Arlene M. Davis is an attorney and Professor of Social Medicine, as well as Director of the UNC Center for Bioethics. She is also a member of the North Carolina State Bar. Davis’s work focuses on practical ethics in both clinical and research settings, drawing upon her prior experience in private practice and in pediatric, psychiatric, and public health nursing. Within the School of Medicine and elsewhere, Davis teaches on topics related to ethics and to health law. She is an active member of the UNC Academy of Educators and serves on educational committees within the School of Medicine. In UNC Hospitals, she co-chairs the Hospital Ethics Committee. As Director of UNC Hospitals’ Clinical Ethics Service, she conducts or supervises ethics consultation for patients throughout the quaternary hospital system, offers educational programs for GME and hospital staff, and helps develop policy guidance at the intersections of law and ethics.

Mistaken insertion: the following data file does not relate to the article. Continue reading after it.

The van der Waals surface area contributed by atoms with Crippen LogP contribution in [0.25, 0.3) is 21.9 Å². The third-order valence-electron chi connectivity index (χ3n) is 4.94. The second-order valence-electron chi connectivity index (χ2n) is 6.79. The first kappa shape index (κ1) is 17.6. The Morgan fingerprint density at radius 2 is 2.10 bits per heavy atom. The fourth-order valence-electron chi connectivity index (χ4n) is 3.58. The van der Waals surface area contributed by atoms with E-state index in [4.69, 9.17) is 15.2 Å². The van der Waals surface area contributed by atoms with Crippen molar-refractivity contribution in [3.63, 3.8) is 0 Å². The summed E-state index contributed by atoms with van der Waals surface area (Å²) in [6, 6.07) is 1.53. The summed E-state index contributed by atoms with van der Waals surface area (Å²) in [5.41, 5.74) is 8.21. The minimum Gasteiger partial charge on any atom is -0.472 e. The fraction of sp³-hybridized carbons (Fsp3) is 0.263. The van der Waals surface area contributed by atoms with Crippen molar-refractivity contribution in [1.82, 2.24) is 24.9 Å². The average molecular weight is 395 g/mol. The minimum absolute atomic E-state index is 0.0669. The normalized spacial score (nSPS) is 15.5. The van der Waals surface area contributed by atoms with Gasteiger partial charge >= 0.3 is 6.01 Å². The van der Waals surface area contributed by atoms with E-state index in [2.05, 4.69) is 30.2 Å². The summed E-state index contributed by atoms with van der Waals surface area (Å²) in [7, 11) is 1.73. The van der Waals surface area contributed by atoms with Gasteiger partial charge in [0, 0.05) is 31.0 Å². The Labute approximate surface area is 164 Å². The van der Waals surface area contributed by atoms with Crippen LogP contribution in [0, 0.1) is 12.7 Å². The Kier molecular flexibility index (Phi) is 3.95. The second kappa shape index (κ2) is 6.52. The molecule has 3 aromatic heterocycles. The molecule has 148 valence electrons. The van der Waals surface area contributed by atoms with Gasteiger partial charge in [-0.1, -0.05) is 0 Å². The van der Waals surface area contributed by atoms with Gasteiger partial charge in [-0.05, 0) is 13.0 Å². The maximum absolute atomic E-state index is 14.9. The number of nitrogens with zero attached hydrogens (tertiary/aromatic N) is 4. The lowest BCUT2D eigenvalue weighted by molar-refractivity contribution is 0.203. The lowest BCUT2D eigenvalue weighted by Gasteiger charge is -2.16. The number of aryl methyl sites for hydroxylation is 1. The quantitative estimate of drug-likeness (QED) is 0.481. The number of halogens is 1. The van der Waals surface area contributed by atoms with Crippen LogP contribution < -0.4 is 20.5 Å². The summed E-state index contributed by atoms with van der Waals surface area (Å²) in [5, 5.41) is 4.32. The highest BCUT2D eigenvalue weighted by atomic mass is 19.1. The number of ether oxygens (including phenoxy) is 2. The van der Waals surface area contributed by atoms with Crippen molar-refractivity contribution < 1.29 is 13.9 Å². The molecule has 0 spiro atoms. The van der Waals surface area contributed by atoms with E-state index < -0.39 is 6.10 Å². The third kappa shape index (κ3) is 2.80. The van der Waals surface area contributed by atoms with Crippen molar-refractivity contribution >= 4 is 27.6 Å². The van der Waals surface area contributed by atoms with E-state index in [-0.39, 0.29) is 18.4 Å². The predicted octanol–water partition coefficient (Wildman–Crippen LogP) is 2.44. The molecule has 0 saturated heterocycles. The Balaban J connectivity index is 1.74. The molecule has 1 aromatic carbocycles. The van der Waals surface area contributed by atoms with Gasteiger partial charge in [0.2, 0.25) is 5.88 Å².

Beth Epstein, Ph.D., RN, HEC-C, FAAN
Beth Epstein is an Associate Professor and Associate Dean of Academic Programs in the University of Virginia School of Nursing. Dr. Epstein is recognized nationally and internationally for her work in bioethics, particularly moral distress. She teaches ethics and pharmacology in the School of Nursing, is a core member of the Center for Health Humanities and Ethics, and an affiliate faculty member of the UVA Jewish Studies Department. She directs the UVA Health System’s moral distress consult service, a hospital-wide intervention to address moral distress, and is a member of the ethics consult service. Along with colleagues from 6 healthcare organizations across the country, Dr. Epstein launched the Moral Distress Consultation Collaborative in 2020 with the purpose of furthering research in moral distress and ethics and developing best practices for moral distress consultation. Dr. Epstein has served on the American Society for Bioethics and Humanities (ASBH) Board of Directors for several years and is currently serving as Secretary.